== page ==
Joshua Roberts/Getty; Doug Mills-Pool/Getty Dr. Anthony Fauci (left) and President Donald Trump
Dr. Anthony Fauci is pushing back on President Donald Trump's claims that the number of coronavirus-related deaths in the United States has been "exaggerated" by the Centers for Disease Control and Prevention.
While appearing on ABC’s This Week, Fauci rejected Trump's tweet in which the president called the CDC's methodology "ridiculous" and said the number of deaths in the U.S. is "Fake News!"
"Well, the deaths are real deaths. I mean, all you need to do is to go out into the trenches, go to the hospitals, see what the health care workers are dealing with. They are under very stressed situations in many areas of the country. The hospital beds are stretched," Fauci said on Sunday in response to Trump's statement.
"People are running out of beds, running out of trained personnel who are exhausted right now. That's real. That's not fake. That's real," Fauci added.
In the same interview, Fauci told guest host Martha Raddatz: "To have 300,000 cases in a given day, and between two and 3,000 deaths a day is just terrible. There's no running away from the numbers, Martha. It's something that we absolutely got to grasp and get our arms around and turn that inflection down by very intensive adherence to the public health measures, uniformly, throughout the country, with no exception."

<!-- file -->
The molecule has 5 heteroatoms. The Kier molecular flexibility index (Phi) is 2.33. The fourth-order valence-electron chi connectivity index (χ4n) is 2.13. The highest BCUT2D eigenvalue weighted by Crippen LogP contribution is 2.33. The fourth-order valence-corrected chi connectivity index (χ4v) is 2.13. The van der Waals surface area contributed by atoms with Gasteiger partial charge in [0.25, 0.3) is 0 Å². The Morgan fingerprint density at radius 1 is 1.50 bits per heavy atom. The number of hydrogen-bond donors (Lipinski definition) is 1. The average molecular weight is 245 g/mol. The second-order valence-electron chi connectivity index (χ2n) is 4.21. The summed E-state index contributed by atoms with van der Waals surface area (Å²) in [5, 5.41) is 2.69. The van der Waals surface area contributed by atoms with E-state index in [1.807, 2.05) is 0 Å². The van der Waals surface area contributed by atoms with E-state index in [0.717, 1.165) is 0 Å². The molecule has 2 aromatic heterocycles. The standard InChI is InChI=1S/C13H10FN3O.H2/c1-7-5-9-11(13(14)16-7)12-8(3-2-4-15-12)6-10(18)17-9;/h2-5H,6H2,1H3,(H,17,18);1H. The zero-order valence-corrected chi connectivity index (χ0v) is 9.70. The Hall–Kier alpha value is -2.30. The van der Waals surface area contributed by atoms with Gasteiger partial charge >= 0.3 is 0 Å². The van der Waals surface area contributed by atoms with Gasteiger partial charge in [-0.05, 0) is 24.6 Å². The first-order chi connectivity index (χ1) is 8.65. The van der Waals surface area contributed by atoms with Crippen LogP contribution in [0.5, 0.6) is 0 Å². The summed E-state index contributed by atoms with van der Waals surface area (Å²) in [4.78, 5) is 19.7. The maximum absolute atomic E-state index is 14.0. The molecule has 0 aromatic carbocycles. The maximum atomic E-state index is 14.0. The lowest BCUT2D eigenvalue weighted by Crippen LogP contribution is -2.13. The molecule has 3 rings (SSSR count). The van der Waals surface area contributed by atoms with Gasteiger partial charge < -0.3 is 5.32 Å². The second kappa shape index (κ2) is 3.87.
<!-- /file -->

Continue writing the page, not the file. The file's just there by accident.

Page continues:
NEW: Dr. Anthony Fauci responds to Pres. Trump's morning tweet on COVID-19 related deaths: "The deaths are real deaths. All you need to do is go out into the trenches... that's real, that's not fake." https://t.co/kKafPs2tFM pic.twitter.com/84ypgvOcl1
— This Week (@ThisWeekABC) January 3, 2021
In the first days of the new year, the country recorded its 20 millionth case of COVID-19 since the onset of the pandemic in March 2020. As of Sunday afternoon, more than 20,464,700 people in the U.S. have been infected with the coronavirus and at least 350,329 have died.
The nation doubled its total number of infections in less than two months as the U.S. hit 10 million cases on Nov. 9, NPR reported.
In addition, the U.S. is already behind in administering COVID-19 vaccinations.
Nationwide distribution began on Dec. 14 after the Food and Drug Administration approved two vaccine candidates, one from Pfizer and another from Moderna. Frontline healthcare workers were the first to receive a dose, with an ICU nurse at Long Island Jewish Medical Center getting the historic first shot in New York.
According to data from the Centers for Disease Control and Prevention, the United States has sent out over 13 million doses as of Jan. 3 but only 4.2 million people have reportedly received the vaccination.
Government officials aren't sure what is causing the delay but blame a variety of factors — including the holiday season, as many people take off from work and clinics reduce their hours, according to the New York Times.
Additionally, a new coronavirus variant is beginning to spread across the nation. This past week it was discovered in California, Colorado and Florida. Even at the time of its discovery, health experts said that the seemingly faster-spreading variant was likely already in the U.S.
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